This bill would require city agencies that issue notices of violation returnable to the Environmental Control Board (ECB) and that issue licenses, permits or registrations to promulgate rules to implement their authority to deny, suspend, terminate or revoke licenses, permits and registrations based on unpaid civil penalties imposed by ECB. The bill would require such rules to include certain factors for agencies to consider when making the determination to deny, suspend, terminate or revoke, including (1) whether the applicant, licensee, permittee or registrant has other debt owed to the city; (2) the amount of unpaid civil penalties owed; (3) whether the underlying violation is one of a series of violations and the nature of the underlying violation; and (4) whether the unpaid civil penalties were imposed due to a finding of default decision that was then vacated, or whether the applicant, licensee, permittee or registration has made a request to vacate a default and obtain a new hearing. The bill would clarify that such agencies would not be limited to the considerations required by the bill and may consider any additional factors in making a determination. The bill would exempt agencies that have adopted a rule or policy prior to the effective date of the bill that substantially meets the requirements of the bill. The bill would also require agencies to provide an annual report to the Council including the number of applications received; the number denied pursuant to such rules; the number of licenses, permits or registrations suspended, terminated or revoked; and list of the types of licenses, permits or registrations issued by such agency and the time period for which such licenses, permits or registrations are issued.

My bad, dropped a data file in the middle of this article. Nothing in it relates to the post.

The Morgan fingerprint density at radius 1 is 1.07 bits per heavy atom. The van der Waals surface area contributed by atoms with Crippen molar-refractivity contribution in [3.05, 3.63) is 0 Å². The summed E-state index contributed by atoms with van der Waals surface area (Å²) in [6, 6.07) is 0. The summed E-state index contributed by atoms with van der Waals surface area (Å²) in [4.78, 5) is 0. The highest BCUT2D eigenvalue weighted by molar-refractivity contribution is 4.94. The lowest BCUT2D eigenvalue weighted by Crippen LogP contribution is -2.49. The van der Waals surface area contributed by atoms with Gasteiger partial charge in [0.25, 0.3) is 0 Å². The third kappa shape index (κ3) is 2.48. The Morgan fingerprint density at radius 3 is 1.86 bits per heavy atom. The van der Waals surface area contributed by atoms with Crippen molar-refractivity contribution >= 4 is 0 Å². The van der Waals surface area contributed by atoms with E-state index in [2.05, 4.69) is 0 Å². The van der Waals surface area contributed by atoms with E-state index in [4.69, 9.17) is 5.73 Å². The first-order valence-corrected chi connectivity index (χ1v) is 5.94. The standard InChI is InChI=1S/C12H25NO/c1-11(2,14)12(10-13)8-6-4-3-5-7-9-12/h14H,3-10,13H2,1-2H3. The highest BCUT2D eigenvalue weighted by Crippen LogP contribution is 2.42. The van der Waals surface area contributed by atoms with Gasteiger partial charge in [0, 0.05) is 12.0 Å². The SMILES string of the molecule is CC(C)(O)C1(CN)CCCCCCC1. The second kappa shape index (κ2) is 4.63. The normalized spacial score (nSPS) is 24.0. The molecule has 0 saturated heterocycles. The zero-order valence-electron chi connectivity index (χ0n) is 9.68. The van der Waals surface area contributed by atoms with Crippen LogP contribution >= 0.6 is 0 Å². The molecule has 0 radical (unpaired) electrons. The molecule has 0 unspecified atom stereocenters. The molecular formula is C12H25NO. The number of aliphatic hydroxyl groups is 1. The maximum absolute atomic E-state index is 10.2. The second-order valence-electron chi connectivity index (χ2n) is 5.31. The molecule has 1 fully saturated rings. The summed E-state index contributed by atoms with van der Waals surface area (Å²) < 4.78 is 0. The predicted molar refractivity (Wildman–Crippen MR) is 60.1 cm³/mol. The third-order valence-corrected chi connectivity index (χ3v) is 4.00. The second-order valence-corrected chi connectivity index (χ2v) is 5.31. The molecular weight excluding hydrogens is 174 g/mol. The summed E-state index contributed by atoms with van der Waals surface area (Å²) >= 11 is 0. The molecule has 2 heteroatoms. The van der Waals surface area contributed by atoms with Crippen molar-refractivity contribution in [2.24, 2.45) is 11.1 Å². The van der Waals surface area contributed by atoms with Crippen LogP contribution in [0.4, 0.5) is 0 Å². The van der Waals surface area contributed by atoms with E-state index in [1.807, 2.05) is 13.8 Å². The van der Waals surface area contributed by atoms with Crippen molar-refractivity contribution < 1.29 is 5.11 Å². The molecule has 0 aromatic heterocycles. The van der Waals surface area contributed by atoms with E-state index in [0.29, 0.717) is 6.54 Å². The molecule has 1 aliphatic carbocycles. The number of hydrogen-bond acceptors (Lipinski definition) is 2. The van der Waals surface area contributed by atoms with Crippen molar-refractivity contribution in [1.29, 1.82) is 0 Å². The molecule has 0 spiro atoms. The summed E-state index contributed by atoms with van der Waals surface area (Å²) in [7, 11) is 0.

This bill would require the New York City Board of Elections to provide a secure website and mobile application that would allow users to (1) track the status of their absentee application and ballot; (2) view their registration status; (3) view the party for which they are a registered member; (4) view the federal, state, and local election districts in which they reside; (5) know whether they are required to bring any form of identification to vote; (6) view which elections held over the previous four calendar years for which they were registered to vote and whether they voted; (7) view the address at which they were previously registered to vote; (8) provide the option to receive alerts, including when there is a change in their registration status; (9) providing access to existing resources including (a) registering to vote, (b) updating registration information, (c) viewing sample ballots, (d) polling place locations, (e) voting hours, (f) signing up as a poll workers, and (g) viewing the voter guide.